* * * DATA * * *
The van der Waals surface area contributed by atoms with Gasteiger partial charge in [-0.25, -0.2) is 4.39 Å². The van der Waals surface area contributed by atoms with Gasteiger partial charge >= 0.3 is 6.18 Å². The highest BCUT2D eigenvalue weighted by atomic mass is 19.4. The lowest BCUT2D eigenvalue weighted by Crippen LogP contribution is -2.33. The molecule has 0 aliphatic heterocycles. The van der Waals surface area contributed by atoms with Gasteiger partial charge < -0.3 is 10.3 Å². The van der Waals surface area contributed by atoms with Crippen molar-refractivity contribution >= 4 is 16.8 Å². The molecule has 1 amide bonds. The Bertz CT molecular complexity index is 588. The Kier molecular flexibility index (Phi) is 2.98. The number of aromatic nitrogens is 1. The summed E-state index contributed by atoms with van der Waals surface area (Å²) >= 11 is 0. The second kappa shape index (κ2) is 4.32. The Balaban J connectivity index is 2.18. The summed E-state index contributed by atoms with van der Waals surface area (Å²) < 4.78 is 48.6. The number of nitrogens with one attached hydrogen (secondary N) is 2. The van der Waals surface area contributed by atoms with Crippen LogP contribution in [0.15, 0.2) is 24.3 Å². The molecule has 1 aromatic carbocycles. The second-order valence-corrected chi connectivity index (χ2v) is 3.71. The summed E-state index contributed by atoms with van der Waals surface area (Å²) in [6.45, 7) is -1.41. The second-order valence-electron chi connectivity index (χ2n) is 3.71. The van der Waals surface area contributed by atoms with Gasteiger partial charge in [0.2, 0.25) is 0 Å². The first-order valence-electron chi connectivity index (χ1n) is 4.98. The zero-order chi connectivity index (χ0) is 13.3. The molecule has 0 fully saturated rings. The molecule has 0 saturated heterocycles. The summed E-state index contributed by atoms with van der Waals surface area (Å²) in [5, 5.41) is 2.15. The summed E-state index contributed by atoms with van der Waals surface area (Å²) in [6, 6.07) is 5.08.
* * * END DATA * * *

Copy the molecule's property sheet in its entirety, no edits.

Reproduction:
The van der Waals surface area contributed by atoms with Gasteiger partial charge in [-0.25, -0.2) is 4.39 Å². The van der Waals surface area contributed by atoms with Gasteiger partial charge >= 0.3 is 6.18 Å². The highest BCUT2D eigenvalue weighted by atomic mass is 19.4. The lowest BCUT2D eigenvalue weighted by Crippen LogP contribution is -2.33. The molecule has 0 aliphatic heterocycles. The van der Waals surface area contributed by atoms with Gasteiger partial charge < -0.3 is 10.3 Å². The van der Waals surface area contributed by atoms with Crippen molar-refractivity contribution >= 4 is 16.8 Å². The molecule has 1 amide bonds. The Bertz CT molecular complexity index is 588. The Kier molecular flexibility index (Phi) is 2.98. The number of aromatic nitrogens is 1. The summed E-state index contributed by atoms with van der Waals surface area (Å²) >= 11 is 0. The second kappa shape index (κ2) is 4.32. The Balaban J connectivity index is 2.18. The summed E-state index contributed by atoms with van der Waals surface area (Å²) < 4.78 is 48.6. The number of nitrogens with one attached hydrogen (secondary N) is 2. The van der Waals surface area contributed by atoms with Crippen LogP contribution in [0.15, 0.2) is 24.3 Å². The molecule has 1 aromatic carbocycles. The second-order valence-corrected chi connectivity index (χ2v) is 3.71. The summed E-state index contributed by atoms with van der Waals surface area (Å²) in [6.45, 7) is -1.41. The second-order valence-electron chi connectivity index (χ2n) is 3.71. The van der Waals surface area contributed by atoms with Gasteiger partial charge in [0.2, 0.25) is 0 Å². The first-order valence-electron chi connectivity index (χ1n) is 4.98. The zero-order chi connectivity index (χ0) is 13.3. The molecule has 0 fully saturated rings. The molecule has 0 saturated heterocycles. The summed E-state index contributed by atoms with van der Waals surface area (Å²) in [5, 5.41) is 2.15. The summed E-state index contributed by atoms with van der Waals surface area (Å²) in [6, 6.07) is 5.08.